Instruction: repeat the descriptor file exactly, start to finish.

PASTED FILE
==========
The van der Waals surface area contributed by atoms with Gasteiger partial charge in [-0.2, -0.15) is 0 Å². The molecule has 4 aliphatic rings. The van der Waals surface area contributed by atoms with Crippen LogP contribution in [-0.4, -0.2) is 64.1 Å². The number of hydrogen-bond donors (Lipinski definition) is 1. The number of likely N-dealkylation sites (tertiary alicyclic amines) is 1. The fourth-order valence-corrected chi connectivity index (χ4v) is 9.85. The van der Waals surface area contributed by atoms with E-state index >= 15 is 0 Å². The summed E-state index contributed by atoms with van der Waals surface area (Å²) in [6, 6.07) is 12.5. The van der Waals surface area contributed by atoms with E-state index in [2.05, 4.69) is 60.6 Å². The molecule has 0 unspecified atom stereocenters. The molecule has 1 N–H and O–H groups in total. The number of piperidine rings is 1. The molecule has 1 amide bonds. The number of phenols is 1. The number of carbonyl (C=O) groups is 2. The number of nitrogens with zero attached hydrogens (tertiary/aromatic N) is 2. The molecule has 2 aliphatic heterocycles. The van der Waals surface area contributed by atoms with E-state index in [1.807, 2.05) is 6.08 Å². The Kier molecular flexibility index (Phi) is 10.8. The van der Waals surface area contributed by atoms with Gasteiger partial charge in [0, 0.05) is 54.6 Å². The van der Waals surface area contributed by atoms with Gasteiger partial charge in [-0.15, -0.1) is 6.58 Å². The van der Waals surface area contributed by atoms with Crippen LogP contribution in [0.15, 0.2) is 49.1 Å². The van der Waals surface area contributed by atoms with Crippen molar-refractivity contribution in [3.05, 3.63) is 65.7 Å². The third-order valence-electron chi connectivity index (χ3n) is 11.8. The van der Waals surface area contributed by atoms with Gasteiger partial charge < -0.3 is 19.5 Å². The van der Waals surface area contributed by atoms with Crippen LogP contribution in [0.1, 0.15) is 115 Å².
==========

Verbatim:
The van der Waals surface area contributed by atoms with Gasteiger partial charge in [-0.2, -0.15) is 0 Å². The molecule has 4 aliphatic rings. The van der Waals surface area contributed by atoms with Crippen LogP contribution in [-0.4, -0.2) is 64.1 Å². The number of hydrogen-bond donors (Lipinski definition) is 1. The number of likely N-dealkylation sites (tertiary alicyclic amines) is 1. The fourth-order valence-corrected chi connectivity index (χ4v) is 9.85. The van der Waals surface area contributed by atoms with E-state index >= 15 is 0 Å². The summed E-state index contributed by atoms with van der Waals surface area (Å²) in [6, 6.07) is 12.5. The van der Waals surface area contributed by atoms with E-state index in [2.05, 4.69) is 60.6 Å². The molecule has 0 unspecified atom stereocenters. The molecule has 1 N–H and O–H groups in total. The number of piperidine rings is 1. The molecule has 1 amide bonds. The number of phenols is 1. The number of carbonyl (C=O) groups is 2. The number of nitrogens with zero attached hydrogens (tertiary/aromatic N) is 2. The molecule has 2 aliphatic heterocycles. The van der Waals surface area contributed by atoms with E-state index in [1.807, 2.05) is 6.08 Å². The Kier molecular flexibility index (Phi) is 10.8. The van der Waals surface area contributed by atoms with Gasteiger partial charge in [0, 0.05) is 54.6 Å². The van der Waals surface area contributed by atoms with Gasteiger partial charge in [-0.15, -0.1) is 6.58 Å². The van der Waals surface area contributed by atoms with Crippen LogP contribution in [0.15, 0.2) is 49.1 Å². The van der Waals surface area contributed by atoms with Crippen molar-refractivity contribution in [3.05, 3.63) is 65.7 Å². The third-order valence-electron chi connectivity index (χ3n) is 11.8. The van der Waals surface area contributed by atoms with Gasteiger partial charge < -0.3 is 19.5 Å². The van der Waals surface area contributed by atoms with Crippen LogP contribution in [0.1, 0.15) is 115 Å².